Grand Haven, Michigan – A routine traffic stop turned into a search for drugs in which the officer intentionally turned off his Dash Cam—the Sixth Circuit Court of Appeals has upheld a lower court’s ruling that the officer did nothing wrong, completely ignoring the precedent set by the Supreme Court.
According to court documents from the case, the incident started around midnight on Sept. 13, 2015, when Michigan State Trooper Christopher Boven received word from his colleagues that he was near the owner of a cell phone they had been tracking for suspicion of drug trafficking.
Boven located a car that was leaving a gas station and followed it until he found a reason to pull it over. As court documents noted, he “trailed the vehicle at the request of the Team and eventually pulled it over at 12:34 a.m. for a lane violation.”
The car was occupied by the Hunt family. Boven requested the driver’s licenses of Darrell Hunt, his wife, and his daughter, Mercedes, who was driving the vehicle. Boven then stayed in his car on the claim that he was checking the licenses, until a K9 unit arrived. It was at this point that he turned off his Dash Cam.
Once Deputy Osbun arrived, Trooper Boven explained the situation to him to ‘keep him in the loop’ and for officer safety. He also turned off the dashboard camera. According to his testimony, he did so to prevent information about the confidential informant from coming to light in case the stop revealed no drugs. After speaking with Deputy Osbun, however, Trooper Boven apparently forgot to restart the dashboard camera and, as a result, there is no footage of the search of the car. In total, twenty minutes elapsed before the camera was restarted.
The fact that Boven turned off the Dash Cam, and it stayed off for at least 20 minutes, while a search of the vehicle was conducted, should raise serious red flags in any court. The questionable behavior continued when Boven asked Mercedes Hunt for permission to search the vehicle, and she declined.
According to court documents, Boven insisted that he would start with a canine search around the outside of the vehicle, and then “depending on what the dog indicated or didn’t indicate, we’d get them on their way momentarily.” When officers claimed that the dog alerted to the presence of drugs in the car, Darrell Hunt told them that he had both heroin and cocaine in the car.
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Hunt was arrested and ultimately entered a conditional guilty plea to one count of drug trafficking, and was sentenced to 180 months in prison. In his appeal, Hunt made a motion for suppression of evidence on the grounds that there was insufficient evidence, both for the canine search, and of the evidence from the canine search, aided by the fact that the officer had intentionally turned off his Dash Cam:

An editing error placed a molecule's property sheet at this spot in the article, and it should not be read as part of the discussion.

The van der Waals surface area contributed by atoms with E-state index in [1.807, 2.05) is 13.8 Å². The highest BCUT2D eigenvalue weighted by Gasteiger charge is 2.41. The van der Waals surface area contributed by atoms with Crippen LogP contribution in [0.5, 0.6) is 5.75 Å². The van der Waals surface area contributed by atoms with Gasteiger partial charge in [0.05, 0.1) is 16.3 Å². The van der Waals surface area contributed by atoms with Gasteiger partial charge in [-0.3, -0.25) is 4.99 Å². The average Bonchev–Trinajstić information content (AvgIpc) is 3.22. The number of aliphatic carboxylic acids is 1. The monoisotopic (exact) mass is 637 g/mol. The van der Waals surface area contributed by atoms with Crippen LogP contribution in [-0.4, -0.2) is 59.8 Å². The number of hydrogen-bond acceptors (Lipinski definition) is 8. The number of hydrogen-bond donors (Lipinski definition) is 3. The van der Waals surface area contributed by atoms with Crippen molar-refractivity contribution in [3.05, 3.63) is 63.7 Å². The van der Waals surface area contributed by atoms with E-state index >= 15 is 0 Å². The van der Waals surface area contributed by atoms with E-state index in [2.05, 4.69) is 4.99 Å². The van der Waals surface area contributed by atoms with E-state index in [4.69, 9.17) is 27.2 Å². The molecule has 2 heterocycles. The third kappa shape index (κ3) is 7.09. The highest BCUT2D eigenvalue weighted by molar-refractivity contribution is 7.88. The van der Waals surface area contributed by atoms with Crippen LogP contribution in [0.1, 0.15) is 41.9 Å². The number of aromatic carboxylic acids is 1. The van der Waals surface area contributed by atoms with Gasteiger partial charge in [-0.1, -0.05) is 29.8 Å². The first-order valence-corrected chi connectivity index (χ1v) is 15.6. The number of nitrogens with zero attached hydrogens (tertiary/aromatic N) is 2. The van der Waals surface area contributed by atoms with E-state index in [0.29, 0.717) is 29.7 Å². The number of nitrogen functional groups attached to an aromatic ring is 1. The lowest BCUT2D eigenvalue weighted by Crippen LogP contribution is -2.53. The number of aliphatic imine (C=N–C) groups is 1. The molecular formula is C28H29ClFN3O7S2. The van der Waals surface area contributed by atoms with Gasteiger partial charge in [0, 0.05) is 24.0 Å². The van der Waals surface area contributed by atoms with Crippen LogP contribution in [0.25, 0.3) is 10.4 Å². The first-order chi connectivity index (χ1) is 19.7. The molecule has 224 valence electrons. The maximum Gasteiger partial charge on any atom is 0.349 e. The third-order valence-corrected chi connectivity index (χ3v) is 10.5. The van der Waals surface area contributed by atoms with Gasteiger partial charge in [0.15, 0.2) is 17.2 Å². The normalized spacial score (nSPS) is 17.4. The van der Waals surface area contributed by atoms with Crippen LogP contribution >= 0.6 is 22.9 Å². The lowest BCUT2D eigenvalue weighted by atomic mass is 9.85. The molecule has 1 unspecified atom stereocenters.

- There was insufficient reasonable suspicion to conduct the “canine sniff”
- There was insufficient evidence of the reliability of the “canine sniff,” in part because of the missing dashboard camera footage
- The search warrant used to obtain Hunt’s cell phone information was invalid because it lacked information concerning the reliability of the confidential informant
- Hunt’s statements implicating himself were coerced and therefore should be excluded.
While Circuit Judge Alan E. Norris claimed that the length of time the officer left the Dash Cam off, made it a justifiable offense under a precedent set by the Supreme Court, Tech Dirt noted that it was the rights violation that mattered—not the length of time in which it was committed:
This completely ignores Supreme Court precedent, which made it clear it wasn’t the length of the rights violation, but rather the violation itself. Once the purpose of the traffic stop has been achieved, any fishing expeditions by law enforcement past that point are Constitutional violations, whether it’s five minutes, ten minutes, or a half hour. A holding like this makes it that much easier for officers to slow roll traffic stops so they can run a drug dog around a car they stopped for a lane change violation. That’s what appears to have happened here and both courts (district, appellate) said this is fine.
As The Free Thought Project has reported, while video evidence of an officer’s crimes does not guarantee that he will be charged accordingly, the footage from body and dash cameras has been instrumental in many cases. In August, Body Cam footage revealed that multiple Baltimore Police officers were planting drugs on innocent individuals and conspiring to manufacture evidence.
In the case of Darrell Hunt, it appears that the judges who have addressed his charges seem to focus more on the evidence that was recovered, than on the methods that were used to obtain it, setting a dangerous precedent for other officers who choose to turn their cameras off to suppress evidence.
Rachel Blevins is a Texas-based journalist who aspires to break the left/right paradigm in media and politics by pursuing truth and questioning existing narratives. Follow Rachel on Facebook, Twitter and YouTube. This article first appeared at The Free Thought Project.